"Bound Feet & Western Dress" by Pang-Mei Chang

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Bound Feet & Western Dress is a dual memoir by Pang-Mei Chang that documents the life story of the author's great aunt, Yu-I Chang's life in China, and the author's own story growing up in the United States. Pang-Mei was born to Chinese parents in the United States and was the first generation to be born in the United States.


To set the tone that highlights the tension between Western ideas and Chinese tradition, the first page of the book sees Yu-I telling Pang-Mei that "in China, a woman is nothing. When she is born, she must obey her father. When she is married, she must obey her husband. And when she is widowed, she must obey her son. A woman is nothing, you see. This is the first lesson I want to give you so that you will understand." (6) Born in 1900 and growing up in a well-to-do and highly respected family, Yu-I was subjected to the usual expectation of a female child in China during that time. Her parents attempted to exercise the traditional practice of binding her feet when she was three years old. In the book, Yu-I describes the excruciating process of breaking the bones in the foot, the removal of bloody bandages, the soaking, re-wrapping and tightening of the bandages (23). This tradition ties back to the role of a female during that time where bound feet were seen to be attractive and desirable to prospective husband. The underlying reason was also used to control women and keep them at home. The subsequent relentless protest from her brother helped saved her from that fate.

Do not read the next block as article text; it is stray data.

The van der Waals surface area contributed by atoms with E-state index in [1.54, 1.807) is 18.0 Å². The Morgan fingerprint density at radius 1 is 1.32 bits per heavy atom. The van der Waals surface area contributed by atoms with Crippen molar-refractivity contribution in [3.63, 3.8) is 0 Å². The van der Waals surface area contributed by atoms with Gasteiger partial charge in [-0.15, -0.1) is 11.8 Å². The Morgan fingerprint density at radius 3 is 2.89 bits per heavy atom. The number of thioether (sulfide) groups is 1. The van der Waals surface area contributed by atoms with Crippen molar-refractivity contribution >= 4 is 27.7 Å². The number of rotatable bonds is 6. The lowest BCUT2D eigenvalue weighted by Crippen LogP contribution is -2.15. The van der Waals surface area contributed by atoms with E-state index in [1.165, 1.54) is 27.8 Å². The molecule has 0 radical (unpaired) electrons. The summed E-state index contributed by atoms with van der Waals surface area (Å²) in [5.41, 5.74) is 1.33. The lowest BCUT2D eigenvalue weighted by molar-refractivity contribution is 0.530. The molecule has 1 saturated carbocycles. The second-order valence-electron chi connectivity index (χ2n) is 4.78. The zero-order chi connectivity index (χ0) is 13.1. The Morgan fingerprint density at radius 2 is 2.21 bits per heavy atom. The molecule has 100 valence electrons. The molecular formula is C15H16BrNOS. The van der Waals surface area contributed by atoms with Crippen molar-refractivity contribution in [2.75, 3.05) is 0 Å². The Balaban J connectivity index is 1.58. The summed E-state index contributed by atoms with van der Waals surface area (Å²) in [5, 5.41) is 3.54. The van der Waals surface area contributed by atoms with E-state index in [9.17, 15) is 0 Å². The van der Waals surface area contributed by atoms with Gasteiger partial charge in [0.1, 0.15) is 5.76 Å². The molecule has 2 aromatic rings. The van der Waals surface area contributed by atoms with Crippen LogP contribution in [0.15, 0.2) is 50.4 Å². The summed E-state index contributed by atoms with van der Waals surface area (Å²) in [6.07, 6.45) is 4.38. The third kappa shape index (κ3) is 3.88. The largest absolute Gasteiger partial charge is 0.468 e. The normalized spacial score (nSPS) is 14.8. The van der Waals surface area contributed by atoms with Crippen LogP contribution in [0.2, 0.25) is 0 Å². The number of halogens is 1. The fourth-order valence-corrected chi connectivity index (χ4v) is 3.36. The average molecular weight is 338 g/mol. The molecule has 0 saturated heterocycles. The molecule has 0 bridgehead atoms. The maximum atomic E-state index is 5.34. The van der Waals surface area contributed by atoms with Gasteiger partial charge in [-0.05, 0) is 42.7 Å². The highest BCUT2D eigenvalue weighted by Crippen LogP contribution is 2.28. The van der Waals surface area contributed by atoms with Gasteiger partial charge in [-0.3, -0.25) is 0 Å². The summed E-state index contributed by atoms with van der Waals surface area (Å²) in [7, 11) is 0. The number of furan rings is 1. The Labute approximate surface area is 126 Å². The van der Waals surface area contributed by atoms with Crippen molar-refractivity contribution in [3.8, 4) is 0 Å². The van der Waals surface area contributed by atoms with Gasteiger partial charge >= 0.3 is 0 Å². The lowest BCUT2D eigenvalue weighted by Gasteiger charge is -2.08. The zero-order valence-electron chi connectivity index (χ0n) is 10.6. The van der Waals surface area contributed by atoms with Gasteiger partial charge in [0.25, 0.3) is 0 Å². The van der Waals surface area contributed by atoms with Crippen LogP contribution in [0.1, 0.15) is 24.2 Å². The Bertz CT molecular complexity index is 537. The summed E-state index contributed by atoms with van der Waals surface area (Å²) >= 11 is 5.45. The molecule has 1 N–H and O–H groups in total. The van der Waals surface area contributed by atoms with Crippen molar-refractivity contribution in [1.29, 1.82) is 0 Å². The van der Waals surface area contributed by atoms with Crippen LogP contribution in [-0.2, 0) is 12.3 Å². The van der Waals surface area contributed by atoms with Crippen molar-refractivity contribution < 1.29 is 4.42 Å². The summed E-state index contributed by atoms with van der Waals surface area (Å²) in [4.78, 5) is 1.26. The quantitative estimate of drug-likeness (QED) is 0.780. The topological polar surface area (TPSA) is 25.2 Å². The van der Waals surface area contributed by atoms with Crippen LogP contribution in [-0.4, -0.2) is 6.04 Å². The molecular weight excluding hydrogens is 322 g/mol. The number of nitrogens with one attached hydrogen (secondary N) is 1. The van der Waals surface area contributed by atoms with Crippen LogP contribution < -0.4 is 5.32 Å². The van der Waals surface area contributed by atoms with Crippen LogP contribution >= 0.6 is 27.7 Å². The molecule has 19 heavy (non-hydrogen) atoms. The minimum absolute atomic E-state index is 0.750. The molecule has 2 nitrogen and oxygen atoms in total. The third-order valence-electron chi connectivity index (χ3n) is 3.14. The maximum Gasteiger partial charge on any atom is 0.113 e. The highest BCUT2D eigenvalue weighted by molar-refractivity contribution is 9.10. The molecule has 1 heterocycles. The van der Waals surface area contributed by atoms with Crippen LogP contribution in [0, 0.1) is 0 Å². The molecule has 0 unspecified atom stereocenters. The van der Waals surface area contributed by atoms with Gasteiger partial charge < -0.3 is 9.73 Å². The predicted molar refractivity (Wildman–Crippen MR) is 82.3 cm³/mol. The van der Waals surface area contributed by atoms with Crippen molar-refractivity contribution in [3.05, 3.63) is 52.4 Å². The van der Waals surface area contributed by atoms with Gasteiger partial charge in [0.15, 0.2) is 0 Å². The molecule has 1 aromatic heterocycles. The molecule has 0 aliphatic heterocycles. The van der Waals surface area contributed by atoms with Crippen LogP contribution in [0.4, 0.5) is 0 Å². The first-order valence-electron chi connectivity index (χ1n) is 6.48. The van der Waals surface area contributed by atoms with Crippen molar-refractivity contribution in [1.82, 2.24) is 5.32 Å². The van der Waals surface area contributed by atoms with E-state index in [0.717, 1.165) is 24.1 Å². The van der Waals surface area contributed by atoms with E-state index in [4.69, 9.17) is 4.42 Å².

Although binding Yu-I's feet was a physical representation of control, the lack of educational opportunities was another form of control that produced ignorance. ...
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